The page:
Education Secretary Michael Gove has ordered an inquiry after The Daily Telegraph claimed it had filmed an examiner telling teachers at a seminar which questions to expect in GCSE and A-level examinations.
Ofqual in England and WJEC in Wales will carry out investigations. The Welsh exam board has suspended two people, but insists the claims relate to a misunderstanding of advice
Michael Gove has issued a statement but, as with his prejudgement of the outcome of the National curriculum Review, he already seems to have made up his mind on the outcome, like a judge finding the defendant guilty before the start of the trial:
"Our exams system needs fundamental reform. The revelations confirm that the current system is discredited.
"I have asked Glenys Stacey [the chief executive of Ofqual] to investigate the specific concerns identified by the Telegraph, to examine every aspect of the exam boards' conduct which gives rise to concern and to report back to me within two weeks with her conclusions and recommendations for further action.
"As I have always maintained, it is crucial our exams hold their own with the best in the world. We will take whatever action is necessary to restore faith in our exam system. Nothing is off the table."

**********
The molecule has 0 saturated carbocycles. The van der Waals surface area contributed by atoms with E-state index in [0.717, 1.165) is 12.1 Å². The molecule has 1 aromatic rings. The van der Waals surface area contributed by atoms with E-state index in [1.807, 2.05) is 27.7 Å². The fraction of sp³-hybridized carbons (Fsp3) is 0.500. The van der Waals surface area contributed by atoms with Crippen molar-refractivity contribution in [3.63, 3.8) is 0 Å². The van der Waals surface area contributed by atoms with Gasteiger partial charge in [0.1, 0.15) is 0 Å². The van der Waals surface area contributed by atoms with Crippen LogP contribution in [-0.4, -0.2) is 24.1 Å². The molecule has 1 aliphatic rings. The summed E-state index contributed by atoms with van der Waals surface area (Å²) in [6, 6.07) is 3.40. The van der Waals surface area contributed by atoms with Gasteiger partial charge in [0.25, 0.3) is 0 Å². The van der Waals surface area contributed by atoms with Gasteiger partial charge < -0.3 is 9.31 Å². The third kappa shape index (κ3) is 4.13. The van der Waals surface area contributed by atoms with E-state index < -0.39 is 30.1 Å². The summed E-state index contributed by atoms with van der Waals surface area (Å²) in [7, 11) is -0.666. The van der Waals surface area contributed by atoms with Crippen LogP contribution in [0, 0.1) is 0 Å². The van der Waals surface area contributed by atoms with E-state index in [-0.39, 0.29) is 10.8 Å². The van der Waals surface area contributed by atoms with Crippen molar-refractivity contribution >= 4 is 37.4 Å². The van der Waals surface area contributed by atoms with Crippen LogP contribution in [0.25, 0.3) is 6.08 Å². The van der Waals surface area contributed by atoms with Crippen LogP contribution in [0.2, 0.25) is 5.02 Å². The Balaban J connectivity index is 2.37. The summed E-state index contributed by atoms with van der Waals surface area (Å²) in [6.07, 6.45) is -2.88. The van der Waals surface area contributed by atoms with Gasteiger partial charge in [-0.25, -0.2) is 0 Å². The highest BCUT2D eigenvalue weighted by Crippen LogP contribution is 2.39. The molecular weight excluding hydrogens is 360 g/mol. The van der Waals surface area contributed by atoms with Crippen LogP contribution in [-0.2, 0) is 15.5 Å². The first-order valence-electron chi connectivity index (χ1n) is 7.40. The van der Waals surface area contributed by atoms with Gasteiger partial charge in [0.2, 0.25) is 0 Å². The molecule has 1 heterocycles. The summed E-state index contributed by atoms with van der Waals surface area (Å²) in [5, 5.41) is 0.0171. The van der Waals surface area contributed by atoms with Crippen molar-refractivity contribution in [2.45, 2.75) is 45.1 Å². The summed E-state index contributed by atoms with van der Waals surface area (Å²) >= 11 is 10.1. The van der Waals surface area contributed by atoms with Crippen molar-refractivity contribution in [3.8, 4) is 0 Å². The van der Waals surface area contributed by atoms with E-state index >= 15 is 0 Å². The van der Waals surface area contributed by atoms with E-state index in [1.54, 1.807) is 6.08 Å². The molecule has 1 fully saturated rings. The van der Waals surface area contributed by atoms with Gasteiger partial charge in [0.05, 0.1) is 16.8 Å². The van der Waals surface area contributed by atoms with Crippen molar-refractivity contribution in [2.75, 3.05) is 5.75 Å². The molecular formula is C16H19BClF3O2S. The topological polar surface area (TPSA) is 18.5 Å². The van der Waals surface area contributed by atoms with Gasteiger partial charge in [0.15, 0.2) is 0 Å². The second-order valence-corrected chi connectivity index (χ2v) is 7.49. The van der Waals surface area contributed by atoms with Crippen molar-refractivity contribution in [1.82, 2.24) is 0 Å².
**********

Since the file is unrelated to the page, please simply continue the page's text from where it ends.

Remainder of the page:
Voice would not disagree that the "exams system needs fundamental reform", for a variety of reasons, but how can Mr Gove claim that "the revelations confirm that the current system" by implication the whole system is "discredited"? It is for the inquiries to decide the extent of any corrupt practices and "report back" with "conclusions and recommendations for further action".
If Mr Gove believes that "it is crucial our exams hold their own with the best in the world. We will take whatever action is necessary to restore faith in our exam system," why did he undermine that faith and discredit the system by describing it as "discredited" before proper investigations have taken place?
The Welsh Government spokesperson was less judgemental:
“Together with the regulators in England and Northern Ireland we are commencing an investigation into these allegations. The regulators are meeting with the awarding organisations concerned today to get a fuller picture of what has happened and will then take any appropriate action promptly and consistently across the three countries. If there is evidence of malpractice, the regulators will work together to take action. Such action, if necessary, would form part of our normal regulatory activity."
Geoff Lucas, former assistant chief executive of the exam regulator QCA, told The Daily Telegraph that "teachers are the losers", but the real losers are the students who sit the exams and who, yet again, face their hard work being undermined by the media.
Also prejudging the inquiry, The Daily Telegraph claims that:
"The disclosures will add to growing fears over the apparent 'dumbing down' of standards in British schools which has led to grade inflation in exams over the past decade."
This is another example of politically-motivated undermining of students' achievements and of qualifications that are "widely respected and regarded throughout the world".
Mick Waters, Professor of Education at Wolverhampton University, rightly points out elsewhere in The Daily Telegraph: